The Reversal of the benchmark discount values on vehicles and some selected imports is set to become effective today (November 15, 2021) according to a letter by the Commissioner-General of the Ghana Revenue Authority (GRA), Rev Ammishaddai Owusu-Amoah.
What the commissioner-general said was a follow up to a September 27 agreement on the removal of the discount of benchmark values on some selected commodities that previously enjoyed the arrangement.Follow @Graphicgh
A letter dated, November 11, 2021 and signed by Rev. Owusu-Amoah to the Minister of Finance, Mr Ken Ofori-Atta, copies of which were sent to the minister of Trade and his deputies, as well as the commissioner of Customs and his deputies in charge of Operations and Preventive which was sighted by the Daily Graphic said that the 30 per cent discount for vehicles and 50 per cent discount for general goods were to cease effectively from November 15.
Apart from vehicles, machinery and equipment, the letter listed sugar, pasta/spaghetti and noodles products, palm oil, crude and refine oils, finished aluminium products, as well as toilet/facial tissue and towels, biscuits, pharmaceutical products as among some 32 commodities to be affected by the reversal policy.
Others, including chocolate products, clinker, cement, mosquito coils, ceramic tiles, agricultural inputs such as machetes, fruit juices, tomato paste, selected soap and detergent products, lubricants, alcoholic and carbonated drinks, and beverages, were also affected.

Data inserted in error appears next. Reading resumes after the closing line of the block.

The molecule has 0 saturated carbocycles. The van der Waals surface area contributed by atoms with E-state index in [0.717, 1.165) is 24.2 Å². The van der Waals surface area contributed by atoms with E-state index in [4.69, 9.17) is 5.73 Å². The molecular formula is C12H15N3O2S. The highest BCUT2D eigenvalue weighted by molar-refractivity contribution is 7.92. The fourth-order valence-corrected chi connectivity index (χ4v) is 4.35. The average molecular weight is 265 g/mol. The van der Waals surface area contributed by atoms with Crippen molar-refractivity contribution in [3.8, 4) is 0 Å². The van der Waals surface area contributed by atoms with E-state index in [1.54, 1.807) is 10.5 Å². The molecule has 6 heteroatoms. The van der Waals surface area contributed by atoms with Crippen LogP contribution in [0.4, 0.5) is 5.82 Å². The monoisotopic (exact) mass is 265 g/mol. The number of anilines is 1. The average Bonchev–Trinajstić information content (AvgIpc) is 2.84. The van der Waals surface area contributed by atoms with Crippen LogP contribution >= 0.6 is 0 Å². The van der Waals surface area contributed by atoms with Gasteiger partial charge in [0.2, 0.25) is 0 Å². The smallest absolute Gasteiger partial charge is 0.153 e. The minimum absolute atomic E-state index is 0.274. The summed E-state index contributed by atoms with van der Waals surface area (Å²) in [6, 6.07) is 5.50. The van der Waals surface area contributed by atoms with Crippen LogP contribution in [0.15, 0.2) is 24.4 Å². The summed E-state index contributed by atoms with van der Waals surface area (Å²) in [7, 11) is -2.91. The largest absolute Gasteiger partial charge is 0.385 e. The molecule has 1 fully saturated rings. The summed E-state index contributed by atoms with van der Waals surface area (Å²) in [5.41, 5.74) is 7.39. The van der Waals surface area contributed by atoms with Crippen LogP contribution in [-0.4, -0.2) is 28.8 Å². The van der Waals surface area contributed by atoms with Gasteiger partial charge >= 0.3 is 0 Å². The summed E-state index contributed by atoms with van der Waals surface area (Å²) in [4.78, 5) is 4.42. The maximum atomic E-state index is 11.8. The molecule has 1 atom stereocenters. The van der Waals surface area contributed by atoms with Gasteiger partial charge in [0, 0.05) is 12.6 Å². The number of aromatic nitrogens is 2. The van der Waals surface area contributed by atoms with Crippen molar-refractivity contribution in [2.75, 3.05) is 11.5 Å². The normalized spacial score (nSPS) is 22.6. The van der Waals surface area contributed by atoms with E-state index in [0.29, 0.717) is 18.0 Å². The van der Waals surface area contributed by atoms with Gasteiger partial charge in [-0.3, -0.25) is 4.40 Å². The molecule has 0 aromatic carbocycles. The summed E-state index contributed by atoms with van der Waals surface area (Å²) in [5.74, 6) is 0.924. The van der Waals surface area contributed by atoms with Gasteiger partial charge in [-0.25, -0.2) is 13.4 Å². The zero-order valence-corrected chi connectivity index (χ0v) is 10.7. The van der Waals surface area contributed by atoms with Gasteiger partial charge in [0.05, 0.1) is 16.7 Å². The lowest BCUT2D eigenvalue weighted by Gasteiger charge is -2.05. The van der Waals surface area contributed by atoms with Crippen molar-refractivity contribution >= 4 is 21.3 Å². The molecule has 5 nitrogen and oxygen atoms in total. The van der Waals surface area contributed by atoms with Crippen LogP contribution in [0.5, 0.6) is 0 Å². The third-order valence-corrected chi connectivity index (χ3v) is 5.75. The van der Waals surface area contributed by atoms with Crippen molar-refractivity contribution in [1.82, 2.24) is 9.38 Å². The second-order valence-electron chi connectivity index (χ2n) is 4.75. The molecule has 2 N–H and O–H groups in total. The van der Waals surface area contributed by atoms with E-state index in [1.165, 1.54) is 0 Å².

The commissioner general in an internal memo to the deputy commissioner of Customs in charge of Operations also directed for the reversal policy to be applied on all new bill of entries (BOEs) for selected items being processed on or after 12 midnight on November 15, 2021.
The discount regime was introduced in April 2019 offering 50 per cent for general imports and 30 per cent home delivery value (HDV) for vehicles following persistent calls by the trading public on high import duty rates at the country’s ports.
Benchmark values were introduced as a risk mechanism by Customs to allow it to independently authenticate the international transactional values of products presented by importers for clearance at the country’s ports.
The Ghana Union Traders Association (GUTA) has, however, expressed disappointment at the turn of events as according to the Association’s President, Mr Joseph Obeng, there was an ongoing discussions between the trading community and the government on the issue, “which we have not brought to any finality”.
The Economic Management Team (EMT), Mr Obeng said, had promised to engage the association and relevant stakeholder bodies of which “no such engagement had been made, apart from a recent assurance by the Senior Advisor to the President, Mr Yaw Osafo-Maafo, at a recent Presidential Business Forum at the Kempinski Hotel in Accra.”
He stressed that since the consultations had not been made, the associations did not expect the GRA to have sprung such a surprise on them.
“We want to urge the GRA to withdraw the directive and engage us in the spirit of cooperation so we can find an amicable solution to the issue,” Mr Obeng said, urging the business community to ignore the directive until all issues were ironed out.
Attempts to get responses from the GRA on the latest developments were unsuccessful.